Some candidates from a past election in another city.

Some candidates from a past election in Luton.

Two City Council Candidate Forums and a “meet and greet” have been scheduled prior to the November 4 Election Day. First,

Neighbors United for Fullerton (NUFF) presents a Meet and Greet with the City council Candidates

Monday, September 22, 6:30 – 8:15 p.m.

Osbourne Auditorium, Fullerton Public Library, 353 W. Commonwealth Ave., Fullerton

NUFF is a PAC that will eventually endorse two candidates in the race. The Meet and Greet is a good way to talk to the various candidates face to face, one at a time, in the same place. Each candidate will have a table set up in the auditorium, where voters can drop in and speak with them informally.

The Fullerton Chamber of Commerce presents

Fullerton City Council Candidates Forum

Tuesday, Sept. 30, 6:30 p.m.

City Council Chambers, 303 W. Commonwealth Ave., Fullerton

Questions posed to the candidates in the forum are generally related to business in the city. An added bonus is the two minute introduction given by each person at the beginning of the program. There is nothing like letting a person go on about themselves and why they are running for office to give you an idea of whether or not they have anything substantive to say.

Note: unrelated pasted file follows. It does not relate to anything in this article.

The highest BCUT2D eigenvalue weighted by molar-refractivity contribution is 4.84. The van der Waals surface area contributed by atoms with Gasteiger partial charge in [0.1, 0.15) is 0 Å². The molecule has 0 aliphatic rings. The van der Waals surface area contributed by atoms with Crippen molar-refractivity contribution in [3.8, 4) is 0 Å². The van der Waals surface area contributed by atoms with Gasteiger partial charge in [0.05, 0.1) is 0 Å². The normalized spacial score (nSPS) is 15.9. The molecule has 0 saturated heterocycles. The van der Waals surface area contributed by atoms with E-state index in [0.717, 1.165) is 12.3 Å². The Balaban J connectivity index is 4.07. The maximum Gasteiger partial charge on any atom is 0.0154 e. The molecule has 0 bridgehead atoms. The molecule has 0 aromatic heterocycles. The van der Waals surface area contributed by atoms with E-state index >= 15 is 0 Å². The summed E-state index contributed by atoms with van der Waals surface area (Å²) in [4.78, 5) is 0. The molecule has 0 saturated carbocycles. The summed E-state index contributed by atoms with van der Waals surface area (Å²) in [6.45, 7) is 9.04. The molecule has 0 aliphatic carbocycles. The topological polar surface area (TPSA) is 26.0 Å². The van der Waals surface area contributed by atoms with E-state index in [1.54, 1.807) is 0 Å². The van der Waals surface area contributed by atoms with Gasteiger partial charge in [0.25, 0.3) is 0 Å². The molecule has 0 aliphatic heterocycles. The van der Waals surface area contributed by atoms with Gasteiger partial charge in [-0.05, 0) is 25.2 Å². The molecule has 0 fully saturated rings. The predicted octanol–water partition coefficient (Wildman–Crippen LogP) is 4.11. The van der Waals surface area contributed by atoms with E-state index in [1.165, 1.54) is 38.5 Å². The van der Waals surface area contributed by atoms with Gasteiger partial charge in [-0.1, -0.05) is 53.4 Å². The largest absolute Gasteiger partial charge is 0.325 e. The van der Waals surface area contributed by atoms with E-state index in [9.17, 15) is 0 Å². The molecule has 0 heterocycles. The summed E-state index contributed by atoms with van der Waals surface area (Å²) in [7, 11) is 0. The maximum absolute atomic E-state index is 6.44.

The Chamber asks attendees to RSVP in advance to 714-871-3100.

Just two days later in the same location,

The League of Women Voters of North Orange County presents a Fullerton City Council Candidates Forum

On Thursday, October 2, 2014, 6:30 p.m.

City Council Chambers, 303 W. Commonwealth Ave., Fullerton

According to the organizers, “All candidates for the Fullerton City Council have been invited to a forum where each candidate can be asked questions by the audience. The program will be televised by the City. A trained League member will Moderate the evening with an opportunity for you to ask questions by writing your question on a card. League rules include no campaign materials in the room during the forum, but a table will be available afterwards.”

Of course, audience members cannot directly ask questions of the individual candidates. Instead, cards are passed to audience members, who may write down a question in hopes that the moderator will ask it for them. All questions are directed to all candidates, resulting in a fair enough, if sometimes monotonous format.

The Rag appreciates the ongoing efforts by these organizations to present the voting public with forums where the candidates can distinguish themselves from one another. What we really need, however, is an honest argument between them. We need to hear them directly ask each other difficult and sometimes uncomfortable questions, like “how can you be objective about police oversight if the police union is spending money on your campaign?,” or “what alliances do you have with lobbyists in Orange County?,” or “Why is so much of your funding coming from out of town?” You know, the questions the other groups are too polite to ask.

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